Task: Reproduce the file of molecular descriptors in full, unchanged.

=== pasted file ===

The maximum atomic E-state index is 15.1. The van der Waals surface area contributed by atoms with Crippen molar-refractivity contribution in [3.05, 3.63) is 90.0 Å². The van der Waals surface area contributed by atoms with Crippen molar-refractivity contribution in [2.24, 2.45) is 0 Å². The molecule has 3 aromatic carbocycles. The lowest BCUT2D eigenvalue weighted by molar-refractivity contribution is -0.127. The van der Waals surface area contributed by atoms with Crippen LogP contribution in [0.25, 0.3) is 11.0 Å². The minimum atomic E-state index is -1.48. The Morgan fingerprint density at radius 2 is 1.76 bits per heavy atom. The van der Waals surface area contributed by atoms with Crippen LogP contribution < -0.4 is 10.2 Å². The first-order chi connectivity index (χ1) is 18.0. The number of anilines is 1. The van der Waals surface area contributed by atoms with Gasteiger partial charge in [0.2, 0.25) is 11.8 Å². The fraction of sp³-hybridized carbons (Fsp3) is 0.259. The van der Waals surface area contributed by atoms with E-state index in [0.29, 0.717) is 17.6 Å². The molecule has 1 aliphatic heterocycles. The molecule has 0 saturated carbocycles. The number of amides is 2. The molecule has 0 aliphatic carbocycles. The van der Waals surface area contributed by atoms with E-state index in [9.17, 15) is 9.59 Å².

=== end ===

The maximum atomic E-state index is 15.1. The van der Waals surface area contributed by atoms with Crippen molar-refractivity contribution in [3.05, 3.63) is 90.0 Å². The van der Waals surface area contributed by atoms with Crippen molar-refractivity contribution in [2.24, 2.45) is 0 Å². The molecule has 3 aromatic carbocycles. The lowest BCUT2D eigenvalue weighted by molar-refractivity contribution is -0.127. The van der Waals surface area contributed by atoms with Crippen LogP contribution in [0.25, 0.3) is 11.0 Å². The minimum atomic E-state index is -1.48. The Morgan fingerprint density at radius 2 is 1.76 bits per heavy atom. The van der Waals surface area contributed by atoms with Crippen LogP contribution < -0.4 is 10.2 Å². The first-order chi connectivity index (χ1) is 18.0. The number of anilines is 1. The van der Waals surface area contributed by atoms with Gasteiger partial charge in [0.2, 0.25) is 11.8 Å². The fraction of sp³-hybridized carbons (Fsp3) is 0.259. The van der Waals surface area contributed by atoms with E-state index in [0.29, 0.717) is 17.6 Å². The molecule has 1 aliphatic heterocycles. The molecule has 0 saturated carbocycles. The number of amides is 2. The molecule has 0 aliphatic carbocycles. The van der Waals surface area contributed by atoms with E-state index in [9.17, 15) is 9.59 Å².